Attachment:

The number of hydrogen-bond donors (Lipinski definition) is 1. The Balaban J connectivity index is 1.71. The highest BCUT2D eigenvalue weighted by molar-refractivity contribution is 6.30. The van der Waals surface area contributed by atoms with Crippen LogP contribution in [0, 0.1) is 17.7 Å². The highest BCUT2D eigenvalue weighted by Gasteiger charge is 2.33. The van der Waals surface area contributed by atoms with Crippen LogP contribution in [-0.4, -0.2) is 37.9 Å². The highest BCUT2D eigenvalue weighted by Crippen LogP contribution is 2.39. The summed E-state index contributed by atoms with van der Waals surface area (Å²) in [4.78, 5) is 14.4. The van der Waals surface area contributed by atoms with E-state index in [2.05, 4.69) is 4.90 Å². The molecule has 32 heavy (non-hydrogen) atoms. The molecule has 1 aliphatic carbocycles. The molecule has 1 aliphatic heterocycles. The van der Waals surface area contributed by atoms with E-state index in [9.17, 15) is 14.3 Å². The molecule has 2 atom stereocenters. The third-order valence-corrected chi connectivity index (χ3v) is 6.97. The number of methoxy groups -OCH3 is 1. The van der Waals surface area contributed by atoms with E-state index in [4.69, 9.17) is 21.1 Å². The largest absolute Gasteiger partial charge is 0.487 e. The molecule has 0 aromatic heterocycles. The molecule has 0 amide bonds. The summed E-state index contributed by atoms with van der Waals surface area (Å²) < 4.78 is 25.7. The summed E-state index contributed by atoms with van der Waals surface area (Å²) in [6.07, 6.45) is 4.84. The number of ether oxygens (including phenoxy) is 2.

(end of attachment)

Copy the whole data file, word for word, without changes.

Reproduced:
The number of hydrogen-bond donors (Lipinski definition) is 1. The Balaban J connectivity index is 1.71. The highest BCUT2D eigenvalue weighted by molar-refractivity contribution is 6.30. The van der Waals surface area contributed by atoms with Crippen LogP contribution in [0, 0.1) is 17.7 Å². The highest BCUT2D eigenvalue weighted by Gasteiger charge is 2.33. The van der Waals surface area contributed by atoms with Crippen LogP contribution in [-0.4, -0.2) is 37.9 Å². The highest BCUT2D eigenvalue weighted by Crippen LogP contribution is 2.39. The summed E-state index contributed by atoms with van der Waals surface area (Å²) in [4.78, 5) is 14.4. The van der Waals surface area contributed by atoms with E-state index in [2.05, 4.69) is 4.90 Å². The molecule has 32 heavy (non-hydrogen) atoms. The molecule has 1 aliphatic carbocycles. The molecule has 1 aliphatic heterocycles. The van der Waals surface area contributed by atoms with E-state index in [9.17, 15) is 14.3 Å². The molecule has 2 atom stereocenters. The third-order valence-corrected chi connectivity index (χ3v) is 6.97. The number of methoxy groups -OCH3 is 1. The van der Waals surface area contributed by atoms with E-state index in [4.69, 9.17) is 21.1 Å². The largest absolute Gasteiger partial charge is 0.487 e. The molecule has 0 aromatic heterocycles. The molecule has 0 amide bonds. The summed E-state index contributed by atoms with van der Waals surface area (Å²) < 4.78 is 25.7. The summed E-state index contributed by atoms with van der Waals surface area (Å²) in [6.07, 6.45) is 4.84. The number of ether oxygens (including phenoxy) is 2.